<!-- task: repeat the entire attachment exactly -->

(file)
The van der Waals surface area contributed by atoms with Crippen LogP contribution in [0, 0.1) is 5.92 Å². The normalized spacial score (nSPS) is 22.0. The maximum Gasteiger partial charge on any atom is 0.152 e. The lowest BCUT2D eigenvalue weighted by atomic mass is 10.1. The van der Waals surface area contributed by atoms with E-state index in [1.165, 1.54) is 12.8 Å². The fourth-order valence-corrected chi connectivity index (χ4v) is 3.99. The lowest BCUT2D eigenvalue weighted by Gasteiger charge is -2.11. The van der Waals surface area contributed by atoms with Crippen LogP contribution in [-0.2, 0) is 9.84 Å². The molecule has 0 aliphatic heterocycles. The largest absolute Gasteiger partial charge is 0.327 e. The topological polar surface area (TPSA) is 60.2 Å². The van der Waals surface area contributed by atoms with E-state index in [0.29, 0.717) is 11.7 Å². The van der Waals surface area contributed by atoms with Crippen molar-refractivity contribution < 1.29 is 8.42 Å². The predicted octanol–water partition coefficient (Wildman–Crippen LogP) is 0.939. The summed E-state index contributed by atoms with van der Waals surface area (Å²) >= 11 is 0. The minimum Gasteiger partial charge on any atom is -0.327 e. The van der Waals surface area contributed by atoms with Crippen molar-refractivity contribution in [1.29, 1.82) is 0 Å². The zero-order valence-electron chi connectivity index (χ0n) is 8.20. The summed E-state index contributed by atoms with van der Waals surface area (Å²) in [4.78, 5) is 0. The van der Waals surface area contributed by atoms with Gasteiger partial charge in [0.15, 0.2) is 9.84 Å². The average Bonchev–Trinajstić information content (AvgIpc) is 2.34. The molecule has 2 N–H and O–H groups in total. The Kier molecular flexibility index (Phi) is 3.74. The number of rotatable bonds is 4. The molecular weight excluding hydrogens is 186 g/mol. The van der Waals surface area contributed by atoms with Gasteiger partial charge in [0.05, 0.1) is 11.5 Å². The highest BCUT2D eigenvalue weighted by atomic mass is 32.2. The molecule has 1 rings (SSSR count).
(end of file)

The van der Waals surface area contributed by atoms with Crippen LogP contribution in [0, 0.1) is 5.92 Å². The normalized spacial score (nSPS) is 22.0. The maximum Gasteiger partial charge on any atom is 0.152 e. The lowest BCUT2D eigenvalue weighted by atomic mass is 10.1. The van der Waals surface area contributed by atoms with E-state index in [1.165, 1.54) is 12.8 Å². The fourth-order valence-corrected chi connectivity index (χ4v) is 3.99. The lowest BCUT2D eigenvalue weighted by Gasteiger charge is -2.11. The van der Waals surface area contributed by atoms with Crippen LogP contribution in [-0.2, 0) is 9.84 Å². The molecule has 0 aliphatic heterocycles. The largest absolute Gasteiger partial charge is 0.327 e. The topological polar surface area (TPSA) is 60.2 Å². The van der Waals surface area contributed by atoms with E-state index in [0.29, 0.717) is 11.7 Å². The van der Waals surface area contributed by atoms with Crippen molar-refractivity contribution < 1.29 is 8.42 Å². The predicted octanol–water partition coefficient (Wildman–Crippen LogP) is 0.939. The summed E-state index contributed by atoms with van der Waals surface area (Å²) >= 11 is 0. The minimum Gasteiger partial charge on any atom is -0.327 e. The van der Waals surface area contributed by atoms with Crippen molar-refractivity contribution in [1.29, 1.82) is 0 Å². The zero-order valence-electron chi connectivity index (χ0n) is 8.20. The summed E-state index contributed by atoms with van der Waals surface area (Å²) in [4.78, 5) is 0. The van der Waals surface area contributed by atoms with Gasteiger partial charge in [0.15, 0.2) is 9.84 Å². The average Bonchev–Trinajstić information content (AvgIpc) is 2.34. The molecule has 2 N–H and O–H groups in total. The Kier molecular flexibility index (Phi) is 3.74. The number of rotatable bonds is 4. The molecular weight excluding hydrogens is 186 g/mol. The van der Waals surface area contributed by atoms with Gasteiger partial charge in [0.05, 0.1) is 11.5 Å². The highest BCUT2D eigenvalue weighted by atomic mass is 32.2. The molecule has 1 rings (SSSR count).